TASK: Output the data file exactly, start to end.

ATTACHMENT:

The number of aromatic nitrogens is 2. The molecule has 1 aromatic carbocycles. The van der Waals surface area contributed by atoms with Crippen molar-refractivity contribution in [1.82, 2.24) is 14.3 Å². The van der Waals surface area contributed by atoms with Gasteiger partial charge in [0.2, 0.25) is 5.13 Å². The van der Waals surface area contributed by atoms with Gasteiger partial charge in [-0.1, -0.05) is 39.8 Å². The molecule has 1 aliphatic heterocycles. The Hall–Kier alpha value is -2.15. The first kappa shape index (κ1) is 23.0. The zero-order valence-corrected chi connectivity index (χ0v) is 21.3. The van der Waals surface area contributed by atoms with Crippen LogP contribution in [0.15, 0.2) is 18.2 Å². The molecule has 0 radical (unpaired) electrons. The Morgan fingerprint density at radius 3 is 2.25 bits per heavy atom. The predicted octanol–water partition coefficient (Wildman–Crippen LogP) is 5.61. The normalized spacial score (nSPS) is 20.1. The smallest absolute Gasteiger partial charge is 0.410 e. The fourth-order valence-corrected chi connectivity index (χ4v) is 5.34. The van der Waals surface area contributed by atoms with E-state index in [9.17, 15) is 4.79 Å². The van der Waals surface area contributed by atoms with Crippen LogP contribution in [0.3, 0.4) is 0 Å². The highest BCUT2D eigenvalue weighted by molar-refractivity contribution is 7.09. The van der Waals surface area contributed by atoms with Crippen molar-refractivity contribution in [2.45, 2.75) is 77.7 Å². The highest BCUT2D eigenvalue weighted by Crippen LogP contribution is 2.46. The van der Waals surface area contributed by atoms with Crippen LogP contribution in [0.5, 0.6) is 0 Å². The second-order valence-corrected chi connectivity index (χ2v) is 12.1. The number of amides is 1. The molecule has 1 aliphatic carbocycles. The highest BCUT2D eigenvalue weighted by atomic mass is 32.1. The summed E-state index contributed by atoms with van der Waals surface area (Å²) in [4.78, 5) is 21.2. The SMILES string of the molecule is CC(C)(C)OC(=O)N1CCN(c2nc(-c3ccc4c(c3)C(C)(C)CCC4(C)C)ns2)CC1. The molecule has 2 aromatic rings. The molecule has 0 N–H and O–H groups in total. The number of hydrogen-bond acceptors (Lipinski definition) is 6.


The number of aromatic nitrogens is 2. The molecule has 1 aromatic carbocycles. The van der Waals surface area contributed by atoms with Crippen molar-refractivity contribution in [1.82, 2.24) is 14.3 Å². The van der Waals surface area contributed by atoms with Gasteiger partial charge in [0.2, 0.25) is 5.13 Å². The van der Waals surface area contributed by atoms with Gasteiger partial charge in [-0.1, -0.05) is 39.8 Å². The molecule has 1 aliphatic heterocycles. The Hall–Kier alpha value is -2.15. The first kappa shape index (κ1) is 23.0. The zero-order valence-corrected chi connectivity index (χ0v) is 21.3. The van der Waals surface area contributed by atoms with Crippen LogP contribution in [0.15, 0.2) is 18.2 Å². The molecule has 0 radical (unpaired) electrons. The Morgan fingerprint density at radius 3 is 2.25 bits per heavy atom. The predicted octanol–water partition coefficient (Wildman–Crippen LogP) is 5.61. The normalized spacial score (nSPS) is 20.1. The smallest absolute Gasteiger partial charge is 0.410 e. The fourth-order valence-corrected chi connectivity index (χ4v) is 5.34. The van der Waals surface area contributed by atoms with E-state index in [9.17, 15) is 4.79 Å². The van der Waals surface area contributed by atoms with Crippen LogP contribution in [0.3, 0.4) is 0 Å². The highest BCUT2D eigenvalue weighted by molar-refractivity contribution is 7.09. The van der Waals surface area contributed by atoms with Crippen molar-refractivity contribution in [2.45, 2.75) is 77.7 Å². The highest BCUT2D eigenvalue weighted by Crippen LogP contribution is 2.46. The van der Waals surface area contributed by atoms with Crippen LogP contribution in [0.5, 0.6) is 0 Å². The second-order valence-corrected chi connectivity index (χ2v) is 12.1. The number of amides is 1. The molecule has 1 aliphatic carbocycles. The highest BCUT2D eigenvalue weighted by atomic mass is 32.1. The summed E-state index contributed by atoms with van der Waals surface area (Å²) in [4.78, 5) is 21.2. The SMILES string of the molecule is CC(C)(C)OC(=O)N1CCN(c2nc(-c3ccc4c(c3)C(C)(C)CCC4(C)C)ns2)CC1. The molecule has 2 aromatic rings. The molecule has 0 N–H and O–H groups in total. The number of hydrogen-bond acceptors (Lipinski definition) is 6.